Results 1 to 2 of 2
  1. #1
    ankur.vyas1 is offline Newbie
    • Member Info
      • Member Type:
      • Student or Learner
      • Native Language:
      • American English
      • Home Country:
      • India
      • Current Location:
      • India
    Join Date
    Jul 2010
    Posts
    6
    Post Thanks / Like

    Default Why is the verb singular with distributive pronoun neither?

    "Neither of the accusations is true." Why is are not there? "Neither of the
    accusations are true." thanks.

  2. #2
    5jj's Avatar
    5jj is offline VIP Member
    • Member Info
      • Member Type:
      • Retired English Teacher
      • Native Language:
      • British English
      • Home Country:
      • England
      • Current Location:
      • Czech Republic
    Join Date
    Oct 2010
    Posts
    28,168
    Post Thanks / Like

    Default Re: Why is the verb singular with distributive pronoun neither?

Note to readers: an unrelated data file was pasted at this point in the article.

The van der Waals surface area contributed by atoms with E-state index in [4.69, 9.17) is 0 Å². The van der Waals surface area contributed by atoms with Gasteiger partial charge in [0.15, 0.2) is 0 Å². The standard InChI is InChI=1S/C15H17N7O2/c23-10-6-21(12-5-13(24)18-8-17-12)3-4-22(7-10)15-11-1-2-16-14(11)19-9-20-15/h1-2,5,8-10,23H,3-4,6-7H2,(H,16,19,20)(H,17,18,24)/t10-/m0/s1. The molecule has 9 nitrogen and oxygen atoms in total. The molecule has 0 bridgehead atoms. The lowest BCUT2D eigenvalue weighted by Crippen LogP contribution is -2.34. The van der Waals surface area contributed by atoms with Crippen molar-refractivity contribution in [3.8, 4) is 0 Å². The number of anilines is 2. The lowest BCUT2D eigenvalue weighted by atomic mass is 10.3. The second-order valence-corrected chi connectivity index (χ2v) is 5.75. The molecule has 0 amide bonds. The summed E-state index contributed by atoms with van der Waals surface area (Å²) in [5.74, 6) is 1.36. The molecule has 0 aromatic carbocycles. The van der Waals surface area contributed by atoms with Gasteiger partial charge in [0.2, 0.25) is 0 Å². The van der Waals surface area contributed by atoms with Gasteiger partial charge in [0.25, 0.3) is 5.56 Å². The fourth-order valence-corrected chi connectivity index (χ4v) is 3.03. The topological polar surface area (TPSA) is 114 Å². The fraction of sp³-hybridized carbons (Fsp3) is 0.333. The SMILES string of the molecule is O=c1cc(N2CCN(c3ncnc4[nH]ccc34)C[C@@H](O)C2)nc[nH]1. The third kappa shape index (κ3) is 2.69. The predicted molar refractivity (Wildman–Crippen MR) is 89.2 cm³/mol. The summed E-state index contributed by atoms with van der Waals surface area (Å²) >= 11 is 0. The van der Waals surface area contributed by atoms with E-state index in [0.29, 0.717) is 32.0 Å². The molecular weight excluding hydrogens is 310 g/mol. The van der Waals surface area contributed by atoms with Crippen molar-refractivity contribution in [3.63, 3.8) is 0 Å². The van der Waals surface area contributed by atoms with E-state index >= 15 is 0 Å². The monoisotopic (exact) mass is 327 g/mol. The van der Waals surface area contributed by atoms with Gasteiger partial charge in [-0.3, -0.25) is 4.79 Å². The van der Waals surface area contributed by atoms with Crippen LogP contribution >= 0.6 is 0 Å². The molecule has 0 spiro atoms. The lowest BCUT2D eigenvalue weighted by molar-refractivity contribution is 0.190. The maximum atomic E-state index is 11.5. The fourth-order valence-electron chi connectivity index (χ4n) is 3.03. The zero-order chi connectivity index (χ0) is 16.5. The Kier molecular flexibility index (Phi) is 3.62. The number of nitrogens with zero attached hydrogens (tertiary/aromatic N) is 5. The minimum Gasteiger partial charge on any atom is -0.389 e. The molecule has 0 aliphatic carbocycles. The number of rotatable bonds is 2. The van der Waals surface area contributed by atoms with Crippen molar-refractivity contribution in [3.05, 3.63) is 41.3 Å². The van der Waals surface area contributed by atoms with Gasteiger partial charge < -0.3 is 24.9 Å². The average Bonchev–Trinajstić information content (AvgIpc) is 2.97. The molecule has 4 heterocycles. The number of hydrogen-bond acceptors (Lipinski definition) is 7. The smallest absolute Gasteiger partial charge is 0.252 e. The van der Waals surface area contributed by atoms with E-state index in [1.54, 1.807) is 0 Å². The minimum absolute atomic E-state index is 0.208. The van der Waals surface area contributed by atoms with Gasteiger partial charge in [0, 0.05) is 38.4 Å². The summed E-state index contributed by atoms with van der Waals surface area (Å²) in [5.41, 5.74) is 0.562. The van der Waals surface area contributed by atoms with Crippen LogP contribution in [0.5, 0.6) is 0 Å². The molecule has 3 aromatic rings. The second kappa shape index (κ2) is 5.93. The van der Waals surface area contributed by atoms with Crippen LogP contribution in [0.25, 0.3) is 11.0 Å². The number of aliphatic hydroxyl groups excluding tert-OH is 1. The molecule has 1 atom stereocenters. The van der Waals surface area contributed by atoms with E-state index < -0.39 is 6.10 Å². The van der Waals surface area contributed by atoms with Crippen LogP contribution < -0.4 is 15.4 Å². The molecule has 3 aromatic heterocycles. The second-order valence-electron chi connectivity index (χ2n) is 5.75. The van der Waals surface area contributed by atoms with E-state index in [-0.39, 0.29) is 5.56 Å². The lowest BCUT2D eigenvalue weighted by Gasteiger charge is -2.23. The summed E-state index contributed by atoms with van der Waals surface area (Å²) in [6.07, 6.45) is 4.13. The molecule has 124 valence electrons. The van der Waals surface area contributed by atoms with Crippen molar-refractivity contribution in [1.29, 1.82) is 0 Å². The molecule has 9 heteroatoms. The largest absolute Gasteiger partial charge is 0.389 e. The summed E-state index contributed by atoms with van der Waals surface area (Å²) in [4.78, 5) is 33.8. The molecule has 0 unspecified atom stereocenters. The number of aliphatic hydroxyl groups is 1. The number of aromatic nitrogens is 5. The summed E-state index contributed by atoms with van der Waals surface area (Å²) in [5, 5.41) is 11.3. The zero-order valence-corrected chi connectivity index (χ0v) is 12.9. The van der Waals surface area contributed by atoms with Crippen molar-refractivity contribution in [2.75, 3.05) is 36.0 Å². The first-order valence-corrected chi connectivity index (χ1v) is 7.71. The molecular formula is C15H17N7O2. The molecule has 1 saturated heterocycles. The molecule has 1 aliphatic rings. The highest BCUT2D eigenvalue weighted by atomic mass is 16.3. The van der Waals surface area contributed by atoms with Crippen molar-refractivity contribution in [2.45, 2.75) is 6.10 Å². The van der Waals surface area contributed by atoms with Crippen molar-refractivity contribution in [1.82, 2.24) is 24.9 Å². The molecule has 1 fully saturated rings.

'Neither' means 'neither one'; the reference is singular.

Similar Threads

  1. [Grammar] distributive singular vs. sentence structure
    By Snappy in forum Ask a Teacher
    Replies: 5
    Last Post: 18-Aug-2011, 21:36
  2. [Grammar] Is 'all' singular or plural when used as a pronoun?
    By masterthief1324 in forum Ask a Teacher
    Replies: 2
    Last Post: 12-Jan-2010, 06:53
  3. [Grammar] Distributive plural/singular
    By Snappy in forum Ask a Teacher
    Replies: 3
    Last Post: 23-Oct-2009, 16:44
  4. [Grammar] Questions about distributive singular
    By Snappy in forum Ask a Teacher
    Replies: 2
    Last Post: 12-Sep-2009, 21:07
  5. singular subject & singular verb,
    By lusan in forum Ask a Teacher
    Replies: 3
    Last Post: 03-Sep-2005, 10:45

Posting Permissions

  • You may not post new threads
  • You may not post replies
  • You may not post attachments
  • You may not edit your posts
  •